Industry 4.0 is likely to be accompanied by increased demand for science, technology, engineering and math (STEM) qualifications in manufacturing. In the STEM environment, the skills bottleneck is likely to be felt most in developing countries, because of significant information asymmetry in new technologies, with a huge difference in the level of access to the knowledge between developed and developing countries, between rich and poor, and between large and small firms. Access to learning new skills in technology and science and building innovation ecosystems for technological learning and innovation will be crucial to enable developing countries to play an inclusive role in the global market.[9]

  • Developing countries must keep up with technological changes to ensure that they are not left behind by Industry 4.0.
  • Applying Industry 4.0 technologies can be a gradual process and some solutions do not have to be expensive.
  • Good ICT infrastructure is needed to help SMEs move into the digital economy.
  • Countries and companies will need a digital strategy and a strategic vision for a fully integrated multi-stakeholder policy approach.
  • Education and technical qualifications should play an integral role in digital strategy and a business-friendly environment.
  • Continuous learning and on-the-job training are necessary to develop the new skills required for Industry 4.0.

Technical and academic institutions must open lines for lifelong learning to meet the challenge of the rapid change in skills requirements in Industry 4.0. Interdisciplinary skills development could be necessary for Industry 4.0 to ascertain the effectiveness of employees in the engineering profession. Future work will focus on developing a model detailing conceptual skills requirements for different engineering professional levels.

Industry 4.0 Opportunities

The new industrial revolution will help a business become smarter and more efficient in the following ways [10]:

  • Optimization and automation lead to enhanced productivity
  • Real-time data for real-time supply chains in a real-time economy
  • Advanced maintenance and monitoring possibilities will enable greater business continuity
  • Real-time monitoring, IoT-enabled quality improvement and cobots (collaborative robots) will lead to higher quality products
  • Superior sustainability and better working conditions
  • Earn the trust and loyalty of the modern consumer with personalization opportunities

As mention before: Education and technical qualifications should play an integral role in digital strategy and a business-friendly environment.

References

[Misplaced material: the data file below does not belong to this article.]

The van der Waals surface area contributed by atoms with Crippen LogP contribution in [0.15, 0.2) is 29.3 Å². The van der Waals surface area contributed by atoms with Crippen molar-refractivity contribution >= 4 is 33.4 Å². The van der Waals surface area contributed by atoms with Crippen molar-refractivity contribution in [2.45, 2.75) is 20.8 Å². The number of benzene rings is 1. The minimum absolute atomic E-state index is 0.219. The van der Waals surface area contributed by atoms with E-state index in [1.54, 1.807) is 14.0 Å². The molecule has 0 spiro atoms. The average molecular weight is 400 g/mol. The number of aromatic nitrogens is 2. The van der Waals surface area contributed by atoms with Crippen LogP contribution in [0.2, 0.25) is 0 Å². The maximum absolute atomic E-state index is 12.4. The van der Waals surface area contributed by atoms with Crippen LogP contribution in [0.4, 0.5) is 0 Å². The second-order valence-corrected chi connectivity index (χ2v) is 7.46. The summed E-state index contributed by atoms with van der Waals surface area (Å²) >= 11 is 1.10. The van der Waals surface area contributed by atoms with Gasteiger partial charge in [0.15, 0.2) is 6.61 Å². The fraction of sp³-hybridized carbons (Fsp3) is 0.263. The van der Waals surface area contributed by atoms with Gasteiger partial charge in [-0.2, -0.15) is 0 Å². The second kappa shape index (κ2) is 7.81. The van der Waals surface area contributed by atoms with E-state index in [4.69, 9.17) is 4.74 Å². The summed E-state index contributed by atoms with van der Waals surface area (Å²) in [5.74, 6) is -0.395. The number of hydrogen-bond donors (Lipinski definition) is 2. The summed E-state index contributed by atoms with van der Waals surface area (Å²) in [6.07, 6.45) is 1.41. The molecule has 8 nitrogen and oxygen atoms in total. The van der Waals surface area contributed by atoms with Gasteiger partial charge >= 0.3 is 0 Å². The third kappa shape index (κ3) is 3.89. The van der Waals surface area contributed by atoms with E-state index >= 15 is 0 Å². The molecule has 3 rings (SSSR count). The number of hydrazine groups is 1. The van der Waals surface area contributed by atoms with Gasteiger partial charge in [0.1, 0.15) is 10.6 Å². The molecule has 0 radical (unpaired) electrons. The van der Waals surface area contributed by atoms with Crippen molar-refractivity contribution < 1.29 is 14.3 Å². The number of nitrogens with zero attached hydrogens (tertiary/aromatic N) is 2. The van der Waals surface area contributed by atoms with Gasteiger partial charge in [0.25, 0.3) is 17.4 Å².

[1] Nafea, Rania and Toplu, Esra, Future of Education in Industry 4.0: Educational Digitization – A Canadian Case Study (January 2020)

[2 Wermann, J., Kliesing, N., Colombo, A. W., & Moraes, E. C. (2015). Impact of new ICT trends for the educational curriculum in the area of Industrial Automation and Engineering. IECON2015-Yokohama, 3643-3648. 10.1109/IECON.2015.7392667

[3]Deloitte Report. (n.d.). Retrieved from: https://www2.deloitte.com/il/en/pages/consumer-industrialproducts/topics/industry_4.html

[4] Benešová, A., & Tupa, J. (2017). Requirements for education and qualification of people in Industry 4.0. 27th International Conference on Flexible Automation and Intelligent Manufacturing. Procedia Manufacturing, 11, 2195-2202.

[5] Erol, S., Jäger, A., Hold, P., Ott, K., & Sihn, W. (2016). Tangible Industry 4.0: a scenario-based approach to learning for the future of production. Procedia CIRP, 54, 13-18. DOI: 10.1016/j.procir.2016.03.162

[6] Hecklau, F., Galeitzke, M., Flachs, S., & Kohl, H. (2016). Holistic approach for human resource management in Industry 4.0. Procedia CIRP, 54, 1-6. DOI: 10.1016/j.procir.2016.05.102

[7] Kweilin Ellingrud, Rahul Gupta, and Julian Salguero: Building the vital skills for the future of work in operations (McKensey August 7, 2020)

[8] W. Maisiri, H. Darwish1 and L. van Dyk: AN INVESTIGATION OF INDUSTRY 4.0 SKILLS REQUIREMENTS (South African Journal of Industrial Engineering November 2019 Vol 30(3) Special Edition, pp 90-105)

[9] Industry 4.0 – the opportunities behind the challenge (UNIDO 2017. Department of Trade, Investment and Innovation (TII) Vienna International Centre, P.O. Box 300, 1400 Vienna, Austria)

[10] The Fourth Industrial Revolution: Industry 4.0 Challenges and Opportunities for Your Business (Stefanini group 2021)

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Karl Skaar

Is a highly successful professional, with a high degree of entrepreneurial flair.

Roles:
- Senior Analyst in the Norwegian Directorate for Education and Training, Norway
- Responsible editor and publisher of the Lucubrate Magazine, Global
- Project Manager of the Lucubrate Project, Global
- Chairman of Board of Directors of Nobel Knowledge Building, Uganda
- Chairman of Board of Directors of Norsk Kompetansebygging AS, a Consultancy company, Norway
- Member of the Board of Directors of Norwegian International Development Company AS, Norway